Growing native tourism in Lillooet

Attractions interesting, but better organization necessary

Lillooet's First Nations tourist operations need more training and organization to grow, according to a provincewide tourism promoter.

The Aboriginal Tourism Association of B.C. (AtBC) brought several travel writers to Lillooet Sept. 12 to introduce them to local First Nations tourist attractions. The stop was part of a press junket from the coast to the southwest Interior, through the Cariboo, and back again.

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Arriving in the afternoon, the group sampled the St'at'imc Cultural Experience at T'it'q'et and the Bridge River Experience.

They spent the night at Retasket Lodge.

Although the AtBC group was due for their first activity at 12:30 p.m., they were unable to find the St'at'imc Cultural Experience site.

Eventually, Colin Inalsingh, of the Upper St'at'imc Language, Culture, and Education Society, tracked down AtBC's lost van, which had headed towards Bridge River instead of T'it'q'et. Inalsingh escorted the group to the correct location.

The St'at'imc Cultural Experience portion of their tour finally began at about 1:30 p.m.

Upon their arrival at T'it'q'et, the visitors were greeted with the traditional St'at'imc welcome song by local performance group, Zumak7'ul.

Ted Napoleon, one of Zumak7'ul's members, explained their name means "spring salmon" in St'at'imcets, the local native language.

Zumak7'ul performed several songs and dances near and inside the T'it'q'et s7istken, or pit house, at one point calling for the audience to join in the dancing.

They explained to the writers that in addition to their own traditional customs, the St'at'imc had also adopted the powwow, dancing regalia, and other customs from the natives of the Prairies.

Napoleon said, "We compose songs in our language and we also compose songs in other languages taught to us by our teachers."

When asked for his thoughts on aboriginal tourism, he said, "They're helping us to support our culture."

Napoleon explained that the performers were usually living their "ordinary, daily life" but the tours gave them an opportunity and occasion to share St'at'imc culture with others.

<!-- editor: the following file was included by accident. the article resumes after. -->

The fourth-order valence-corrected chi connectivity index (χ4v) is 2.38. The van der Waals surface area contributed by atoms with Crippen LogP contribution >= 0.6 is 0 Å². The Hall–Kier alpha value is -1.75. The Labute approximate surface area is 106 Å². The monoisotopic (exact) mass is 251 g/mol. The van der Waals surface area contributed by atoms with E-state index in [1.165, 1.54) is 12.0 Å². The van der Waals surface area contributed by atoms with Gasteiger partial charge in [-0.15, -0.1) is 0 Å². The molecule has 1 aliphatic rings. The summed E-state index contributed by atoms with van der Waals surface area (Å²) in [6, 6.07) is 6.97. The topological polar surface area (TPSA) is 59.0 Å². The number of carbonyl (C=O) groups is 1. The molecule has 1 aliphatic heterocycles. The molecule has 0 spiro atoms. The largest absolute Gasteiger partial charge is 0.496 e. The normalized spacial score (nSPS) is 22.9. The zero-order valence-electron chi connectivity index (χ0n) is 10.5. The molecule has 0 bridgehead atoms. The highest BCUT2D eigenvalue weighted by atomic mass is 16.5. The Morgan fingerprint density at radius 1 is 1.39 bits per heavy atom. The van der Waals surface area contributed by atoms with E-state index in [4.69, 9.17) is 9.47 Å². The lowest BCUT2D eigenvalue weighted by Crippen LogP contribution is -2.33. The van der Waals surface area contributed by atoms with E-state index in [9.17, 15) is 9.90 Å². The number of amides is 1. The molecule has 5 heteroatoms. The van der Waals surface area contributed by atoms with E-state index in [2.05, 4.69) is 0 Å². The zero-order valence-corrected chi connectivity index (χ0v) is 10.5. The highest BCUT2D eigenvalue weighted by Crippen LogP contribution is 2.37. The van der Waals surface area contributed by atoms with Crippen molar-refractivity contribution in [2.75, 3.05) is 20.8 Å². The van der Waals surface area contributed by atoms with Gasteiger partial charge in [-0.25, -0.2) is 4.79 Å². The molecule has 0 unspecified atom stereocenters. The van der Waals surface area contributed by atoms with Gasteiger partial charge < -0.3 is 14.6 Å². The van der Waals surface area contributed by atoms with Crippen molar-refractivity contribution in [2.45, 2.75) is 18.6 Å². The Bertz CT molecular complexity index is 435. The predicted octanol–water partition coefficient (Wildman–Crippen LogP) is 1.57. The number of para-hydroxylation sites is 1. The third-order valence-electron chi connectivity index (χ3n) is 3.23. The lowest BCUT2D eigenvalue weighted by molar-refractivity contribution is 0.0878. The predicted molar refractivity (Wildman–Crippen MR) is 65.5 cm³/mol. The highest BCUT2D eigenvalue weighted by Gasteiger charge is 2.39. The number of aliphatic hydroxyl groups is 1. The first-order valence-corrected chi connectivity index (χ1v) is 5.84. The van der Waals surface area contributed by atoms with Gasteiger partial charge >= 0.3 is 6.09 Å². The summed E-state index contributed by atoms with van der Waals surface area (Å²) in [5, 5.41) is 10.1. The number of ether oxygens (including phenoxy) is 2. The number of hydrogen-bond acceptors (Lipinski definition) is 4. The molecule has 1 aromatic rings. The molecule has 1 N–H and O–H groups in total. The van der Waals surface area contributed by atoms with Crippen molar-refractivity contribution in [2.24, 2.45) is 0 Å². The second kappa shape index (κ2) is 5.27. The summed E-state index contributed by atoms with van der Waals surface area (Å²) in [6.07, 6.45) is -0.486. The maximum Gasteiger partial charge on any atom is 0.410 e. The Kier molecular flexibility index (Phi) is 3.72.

Daniel Wells, one of the dancers, also noted that the tours and performances elsewhere gave them a chance to distinguish the St'at'imc from other First Nations.

"We can prove we're each an individual."

The AtBC group then made its way to the Bridge River Experience. They toured the Bridge River fishing rocks, walked through the pit house site near the Xwisten band, and saw how wind-dried salmon is prepared.

Paula Amos, operations and membership co-ordinator with AtBC, said she had sampled the tours years ago, soon after they began. "They were testing their product," she recalled.

Since her last visit, Amos said she felt the tours had improved in quality and content.

"I didn't see the dance performances so that was new for me.

"They all show good aspects of the culture," said Amos, who noted AtBC felt they were interesting enough to bring to the attention of media.

As for the execution, however, "It still needs to be polished somewhat."

"I think having a central person handling all the products would make it much easier for visitors." She suggested offering the tours as a package. "Put it together. Give it a catchy name."

Drawing from her own experience, she also said, "What they need is a centrally located spot (where tourists can be led or taken to attractions). That would just make it much easier for a visitor to come.

"I can just see a frustrated visitor keep driving."

Inalsingh is currently working on a proposal for First Nations tourism operations to work together when looking for funding and for administrative purposes.

Amos praised his enthusiasm. "He seems pretty keen to get things going."

She said she hoped to work with Inalsingh to train locals to Tourism B.C. standards and promote the tours in the AtBC brochure.

"There's really good potential herefor aboriginal tourism."

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